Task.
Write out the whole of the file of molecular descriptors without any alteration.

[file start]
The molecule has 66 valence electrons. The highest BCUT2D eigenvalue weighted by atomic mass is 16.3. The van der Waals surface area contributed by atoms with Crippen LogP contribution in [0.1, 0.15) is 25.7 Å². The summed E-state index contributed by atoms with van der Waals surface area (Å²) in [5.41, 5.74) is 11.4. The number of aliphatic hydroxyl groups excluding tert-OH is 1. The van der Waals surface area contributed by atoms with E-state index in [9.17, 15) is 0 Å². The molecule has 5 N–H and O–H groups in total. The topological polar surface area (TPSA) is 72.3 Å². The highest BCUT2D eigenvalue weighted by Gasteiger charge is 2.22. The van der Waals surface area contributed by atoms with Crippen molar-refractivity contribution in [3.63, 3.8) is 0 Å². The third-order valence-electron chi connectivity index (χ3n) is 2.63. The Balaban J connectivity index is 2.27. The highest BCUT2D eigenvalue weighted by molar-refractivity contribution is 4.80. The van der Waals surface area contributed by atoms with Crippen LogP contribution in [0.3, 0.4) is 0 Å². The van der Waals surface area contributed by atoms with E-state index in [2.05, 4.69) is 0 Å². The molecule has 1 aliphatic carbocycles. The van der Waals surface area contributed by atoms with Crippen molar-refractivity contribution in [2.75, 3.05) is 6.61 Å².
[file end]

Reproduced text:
The molecule has 66 valence electrons. The highest BCUT2D eigenvalue weighted by atomic mass is 16.3. The van der Waals surface area contributed by atoms with Crippen LogP contribution in [0.1, 0.15) is 25.7 Å². The summed E-state index contributed by atoms with van der Waals surface area (Å²) in [5.41, 5.74) is 11.4. The number of aliphatic hydroxyl groups excluding tert-OH is 1. The van der Waals surface area contributed by atoms with E-state index in [9.17, 15) is 0 Å². The molecule has 5 N–H and O–H groups in total. The topological polar surface area (TPSA) is 72.3 Å². The highest BCUT2D eigenvalue weighted by Gasteiger charge is 2.22. The van der Waals surface area contributed by atoms with Crippen molar-refractivity contribution in [3.63, 3.8) is 0 Å². The third-order valence-electron chi connectivity index (χ3n) is 2.63. The Balaban J connectivity index is 2.27. The highest BCUT2D eigenvalue weighted by molar-refractivity contribution is 4.80. The van der Waals surface area contributed by atoms with Crippen LogP contribution in [0.3, 0.4) is 0 Å². The van der Waals surface area contributed by atoms with E-state index in [2.05, 4.69) is 0 Å². The molecule has 1 aliphatic carbocycles. The van der Waals surface area contributed by atoms with Crippen molar-refractivity contribution in [2.75, 3.05) is 6.61 Å².